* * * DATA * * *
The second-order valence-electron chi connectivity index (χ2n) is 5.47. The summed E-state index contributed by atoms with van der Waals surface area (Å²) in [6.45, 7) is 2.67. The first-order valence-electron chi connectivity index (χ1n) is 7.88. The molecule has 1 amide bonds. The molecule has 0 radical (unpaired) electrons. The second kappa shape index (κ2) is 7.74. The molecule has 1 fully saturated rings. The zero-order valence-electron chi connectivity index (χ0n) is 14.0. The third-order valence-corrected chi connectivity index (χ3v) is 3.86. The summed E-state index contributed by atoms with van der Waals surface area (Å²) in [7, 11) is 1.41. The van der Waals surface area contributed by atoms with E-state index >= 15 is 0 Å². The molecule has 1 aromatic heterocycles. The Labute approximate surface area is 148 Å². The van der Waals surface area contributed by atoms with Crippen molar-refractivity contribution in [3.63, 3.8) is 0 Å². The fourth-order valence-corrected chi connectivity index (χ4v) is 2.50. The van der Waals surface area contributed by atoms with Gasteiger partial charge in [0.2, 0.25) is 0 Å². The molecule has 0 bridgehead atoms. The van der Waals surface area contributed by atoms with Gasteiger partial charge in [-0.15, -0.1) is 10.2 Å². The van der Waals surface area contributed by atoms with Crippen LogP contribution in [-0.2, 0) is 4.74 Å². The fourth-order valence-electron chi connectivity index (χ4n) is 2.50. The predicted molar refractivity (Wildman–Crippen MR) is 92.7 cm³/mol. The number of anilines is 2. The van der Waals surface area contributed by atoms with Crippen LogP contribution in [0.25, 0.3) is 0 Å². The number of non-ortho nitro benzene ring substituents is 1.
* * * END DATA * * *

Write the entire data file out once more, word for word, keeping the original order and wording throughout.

The second-order valence-electron chi connectivity index (χ2n) is 5.47. The summed E-state index contributed by atoms with van der Waals surface area (Å²) in [6.45, 7) is 2.67. The first-order valence-electron chi connectivity index (χ1n) is 7.88. The molecule has 1 amide bonds. The molecule has 0 radical (unpaired) electrons. The second kappa shape index (κ2) is 7.74. The molecule has 1 fully saturated rings. The zero-order valence-electron chi connectivity index (χ0n) is 14.0. The third-order valence-corrected chi connectivity index (χ3v) is 3.86. The summed E-state index contributed by atoms with van der Waals surface area (Å²) in [7, 11) is 1.41. The van der Waals surface area contributed by atoms with E-state index >= 15 is 0 Å². The molecule has 1 aromatic heterocycles. The Labute approximate surface area is 148 Å². The van der Waals surface area contributed by atoms with Crippen molar-refractivity contribution in [3.63, 3.8) is 0 Å². The fourth-order valence-corrected chi connectivity index (χ4v) is 2.50. The van der Waals surface area contributed by atoms with Gasteiger partial charge in [0.2, 0.25) is 0 Å². The molecule has 0 bridgehead atoms. The van der Waals surface area contributed by atoms with Gasteiger partial charge in [-0.15, -0.1) is 10.2 Å². The van der Waals surface area contributed by atoms with Crippen LogP contribution in [-0.2, 0) is 4.74 Å². The fourth-order valence-electron chi connectivity index (χ4n) is 2.50. The predicted molar refractivity (Wildman–Crippen MR) is 92.7 cm³/mol. The number of anilines is 2. The van der Waals surface area contributed by atoms with Crippen LogP contribution in [0.25, 0.3) is 0 Å². The number of non-ortho nitro benzene ring substituents is 1.